The Brocher Declaration: A Guide for Ethical Global Health Engagement

The world at night with lights from major cities creating a web across continents. A crosshatch of white grid lines is overlaid on the globe image.

At a side event coinciding with the Consortium of Universities for Global Health’s annual conference in 2017, Shailey Prasad, director for the Center for Global Health and Social Responsibility opened his talk with the statement, “I hate short-term medical missions.” Attendees were taken aback. The event was organized to look at effective ways of doing short-term medical missions and Prasad was reflecting on the negative effects he had seen from short-term missions.

It is estimated that $3.7 billion dollars is spent each year in the U.S. to participate in short-term health care related activities abroad, yet there are no widely-accepted protocols overseeing the conduct and impact of these medical missions.

Such activities are often organized by educational institutions, non-governmental organizations, religious groups, and health care providers typically from high-income countries and popular among high school and college students, health professionals, corporate leaders, faith-based groups, and more. Many of these short-term health care related activities operate without appropriate licenses, undermine local health systems, are predicated upon a colonial mindset, are unsustainable, and may cause harm to patients.

Prasad’s friend and organizer of the side event at the conference, Judith Lasker, a sociologist, retired professor emerita at Lehigh University wrote a book entitled, “Hoping to Help: The Promises and Pitfalls of Global Health Volunteering,” which formed the central question underscoring the event: Is hoping to help enough?

Fortunately, the conference set the foundation for ongoing discussion around ethical global health engagement. Prasad, along with Lasker, Myron Aldrink, chairman of the Medical and Surgical Skill Institute in Ghana, and Bruce Compton, senior director of global health for the Catholic Health Association of the United States, formed the core group for the Advocacy for Global Health Partnerships (AGHP). AGHP is a multi-sectoral coalition established to reflect on and address the concerns relating to short-term experiences in global health.

AGHP was awarded a grant from the Brocher Foundation in Geneva, Switzerland, to hold a meeting of global health leaders which will take place in May 2022. And over the past two years, the group has convened a series of consultations to identify challenges in global health and develop regulatory frameworks.

The Brocher Declaration: A Guide for Ethical Global Health Engagement

The AGHP created the Brocher Declaration, six main principles to guide ethical, sustainable, and practical engagements in global health.

The Brocher Declaration is intended for organizations and aims to reduce harm, protect patients, prioritize host communities, reduce inequities, and address power imbalances. Rather than coming from a mindset of helping and giving, the Brocher Declaration shifts the paradigm of short-term experiences in global health to that of learning and sharing. Relationships between host countries and visitors should be mutually beneficial, with local voices and expertise of host country professionals driving the agenda for health care work.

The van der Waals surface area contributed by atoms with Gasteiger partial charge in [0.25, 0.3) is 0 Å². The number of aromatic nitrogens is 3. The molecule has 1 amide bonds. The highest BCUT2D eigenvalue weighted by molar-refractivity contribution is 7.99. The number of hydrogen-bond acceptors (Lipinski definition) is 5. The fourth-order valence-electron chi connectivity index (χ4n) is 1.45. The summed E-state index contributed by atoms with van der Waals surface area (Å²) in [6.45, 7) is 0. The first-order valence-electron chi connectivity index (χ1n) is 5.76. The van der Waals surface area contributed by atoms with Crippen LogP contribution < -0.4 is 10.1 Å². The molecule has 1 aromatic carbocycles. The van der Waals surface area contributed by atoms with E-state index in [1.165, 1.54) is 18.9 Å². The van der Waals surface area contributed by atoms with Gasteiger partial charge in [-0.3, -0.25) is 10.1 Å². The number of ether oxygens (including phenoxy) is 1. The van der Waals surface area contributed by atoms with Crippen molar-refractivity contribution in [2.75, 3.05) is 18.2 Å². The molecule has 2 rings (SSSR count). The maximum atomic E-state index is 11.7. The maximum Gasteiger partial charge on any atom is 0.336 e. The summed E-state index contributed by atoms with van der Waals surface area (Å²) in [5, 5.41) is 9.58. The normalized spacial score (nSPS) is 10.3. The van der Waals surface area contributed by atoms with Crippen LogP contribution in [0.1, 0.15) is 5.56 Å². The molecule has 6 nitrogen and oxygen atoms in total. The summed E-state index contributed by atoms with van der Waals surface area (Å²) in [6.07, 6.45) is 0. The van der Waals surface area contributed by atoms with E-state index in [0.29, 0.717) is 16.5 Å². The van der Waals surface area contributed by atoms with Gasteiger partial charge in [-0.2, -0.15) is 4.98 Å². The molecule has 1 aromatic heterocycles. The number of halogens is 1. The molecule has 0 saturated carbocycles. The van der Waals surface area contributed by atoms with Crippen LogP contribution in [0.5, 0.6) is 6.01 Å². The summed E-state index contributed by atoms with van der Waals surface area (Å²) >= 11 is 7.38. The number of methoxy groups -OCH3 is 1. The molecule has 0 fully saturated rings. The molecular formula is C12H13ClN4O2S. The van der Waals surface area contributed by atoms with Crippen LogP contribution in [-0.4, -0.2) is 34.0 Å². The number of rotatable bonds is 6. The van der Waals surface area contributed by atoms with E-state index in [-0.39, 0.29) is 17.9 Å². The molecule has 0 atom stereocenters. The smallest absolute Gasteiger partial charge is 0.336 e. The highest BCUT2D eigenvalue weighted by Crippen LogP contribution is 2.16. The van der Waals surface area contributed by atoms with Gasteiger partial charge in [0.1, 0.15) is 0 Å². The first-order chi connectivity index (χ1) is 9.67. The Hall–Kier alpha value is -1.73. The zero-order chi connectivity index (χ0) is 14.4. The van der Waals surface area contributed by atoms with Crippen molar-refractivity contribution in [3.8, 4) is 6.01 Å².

“The current state of the world’s health demands a new model of collaboration—one that sparks deep discussions of shared innovation and builds ethical partnerships to address pressing issues in global health,” said Prasad.

The Brocher Declaration has been broadly disseminated via webinars, conferences, cited by many as a tool to re-evaluate practices, and has now been endorsed by over 50 organizations from around the world across multiple sectors. An article that describes the Brocher declaration, with Prasad as the lead author, will be published in the Annals of Global Health shortly. 

Global Health 3.0: Developing the Next generation of Global Health Practitioners

The Center for Global Health and Social Responsibility (CGHSR) sits in a unique place at the University. As a collaborator with health sciences schools and beyond, CGHSR aims to bring forth the ethos of appropriate engagement in global health.

CGHSR’s partnership with the Medical and Surgical Skills Institute (MSSI) in Ghana to facilitate global capacity building activities is a prime example of the principles of the Brocher Declaration. The partnership is based on equality in the conversation, with MSSI articulating what their needs are, and CGHSR providing assistance.

Global health engagement during the pandemic has offered the opportunity for a reset and new ways of working together. CGHSR has released the 2022 RFP for Global Health Seed Grants to fund new interdisciplinary research collaborations to advance global health research—ethical engagement is vital in global health research and often plays out in authorship of research findings, which CGHSR provides guidance on.

CGHSR also plans to offer a global health ethics course in the fall of 2023, with a week-long debut at the 2022 Public Health Institute.

“Reevaluating practices around global health is not about disengagement,” says Prasad, “but about appropriate engagement. Asking ourselves why are we doing this?”

Instead of being project driven, emphasis in global health efforts should be placed on building meaningful and long-term relationships.

“Global health 3.0 is learning from and with each other. That’s what the Minnesota model is and should be—respectful engagement in the spirit of learning from one another,” said Prasad.